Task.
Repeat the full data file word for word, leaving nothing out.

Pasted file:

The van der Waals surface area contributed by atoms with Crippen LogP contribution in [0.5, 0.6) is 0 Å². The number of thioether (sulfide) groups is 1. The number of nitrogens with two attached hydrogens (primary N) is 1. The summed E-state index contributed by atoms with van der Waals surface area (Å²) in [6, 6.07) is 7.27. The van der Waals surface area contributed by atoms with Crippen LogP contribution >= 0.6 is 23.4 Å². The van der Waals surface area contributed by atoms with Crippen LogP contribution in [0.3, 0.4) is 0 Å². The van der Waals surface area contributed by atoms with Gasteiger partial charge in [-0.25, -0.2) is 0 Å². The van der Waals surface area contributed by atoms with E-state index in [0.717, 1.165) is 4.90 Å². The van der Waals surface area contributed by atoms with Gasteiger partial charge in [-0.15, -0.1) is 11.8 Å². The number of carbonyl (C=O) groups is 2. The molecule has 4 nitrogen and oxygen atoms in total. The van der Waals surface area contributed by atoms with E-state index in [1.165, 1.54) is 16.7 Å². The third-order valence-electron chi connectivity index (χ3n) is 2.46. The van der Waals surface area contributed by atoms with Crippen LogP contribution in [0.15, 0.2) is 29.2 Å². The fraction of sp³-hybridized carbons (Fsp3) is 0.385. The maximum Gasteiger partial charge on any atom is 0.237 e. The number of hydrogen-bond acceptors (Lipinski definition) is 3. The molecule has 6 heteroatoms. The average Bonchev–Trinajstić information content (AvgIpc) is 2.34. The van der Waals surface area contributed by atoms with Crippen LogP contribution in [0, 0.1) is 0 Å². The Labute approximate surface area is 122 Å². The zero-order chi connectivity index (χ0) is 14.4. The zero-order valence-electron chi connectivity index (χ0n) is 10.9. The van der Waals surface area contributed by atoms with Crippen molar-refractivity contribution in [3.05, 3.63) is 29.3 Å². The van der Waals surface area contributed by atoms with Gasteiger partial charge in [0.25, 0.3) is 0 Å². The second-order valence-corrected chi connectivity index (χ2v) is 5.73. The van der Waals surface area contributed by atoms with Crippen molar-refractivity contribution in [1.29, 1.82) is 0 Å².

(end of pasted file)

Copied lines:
The van der Waals surface area contributed by atoms with Crippen LogP contribution in [0.5, 0.6) is 0 Å². The number of thioether (sulfide) groups is 1. The number of nitrogens with two attached hydrogens (primary N) is 1. The summed E-state index contributed by atoms with van der Waals surface area (Å²) in [6, 6.07) is 7.27. The van der Waals surface area contributed by atoms with Crippen LogP contribution >= 0.6 is 23.4 Å². The van der Waals surface area contributed by atoms with Crippen LogP contribution in [0.3, 0.4) is 0 Å². The van der Waals surface area contributed by atoms with Gasteiger partial charge in [-0.25, -0.2) is 0 Å². The van der Waals surface area contributed by atoms with E-state index in [0.717, 1.165) is 4.90 Å². The van der Waals surface area contributed by atoms with Gasteiger partial charge in [-0.15, -0.1) is 11.8 Å². The number of carbonyl (C=O) groups is 2. The molecule has 4 nitrogen and oxygen atoms in total. The van der Waals surface area contributed by atoms with E-state index in [1.165, 1.54) is 16.7 Å². The third-order valence-electron chi connectivity index (χ3n) is 2.46. The van der Waals surface area contributed by atoms with Crippen LogP contribution in [0.15, 0.2) is 29.2 Å². The fraction of sp³-hybridized carbons (Fsp3) is 0.385. The maximum Gasteiger partial charge on any atom is 0.237 e. The number of hydrogen-bond acceptors (Lipinski definition) is 3. The molecule has 6 heteroatoms. The average Bonchev–Trinajstić information content (AvgIpc) is 2.34. The van der Waals surface area contributed by atoms with Crippen LogP contribution in [0, 0.1) is 0 Å². The Labute approximate surface area is 122 Å². The zero-order chi connectivity index (χ0) is 14.4. The zero-order valence-electron chi connectivity index (χ0n) is 10.9. The van der Waals surface area contributed by atoms with Crippen molar-refractivity contribution in [3.05, 3.63) is 29.3 Å². The van der Waals surface area contributed by atoms with Gasteiger partial charge in [0.25, 0.3) is 0 Å². The second-order valence-corrected chi connectivity index (χ2v) is 5.73. The van der Waals surface area contributed by atoms with Crippen molar-refractivity contribution in [1.29, 1.82) is 0 Å².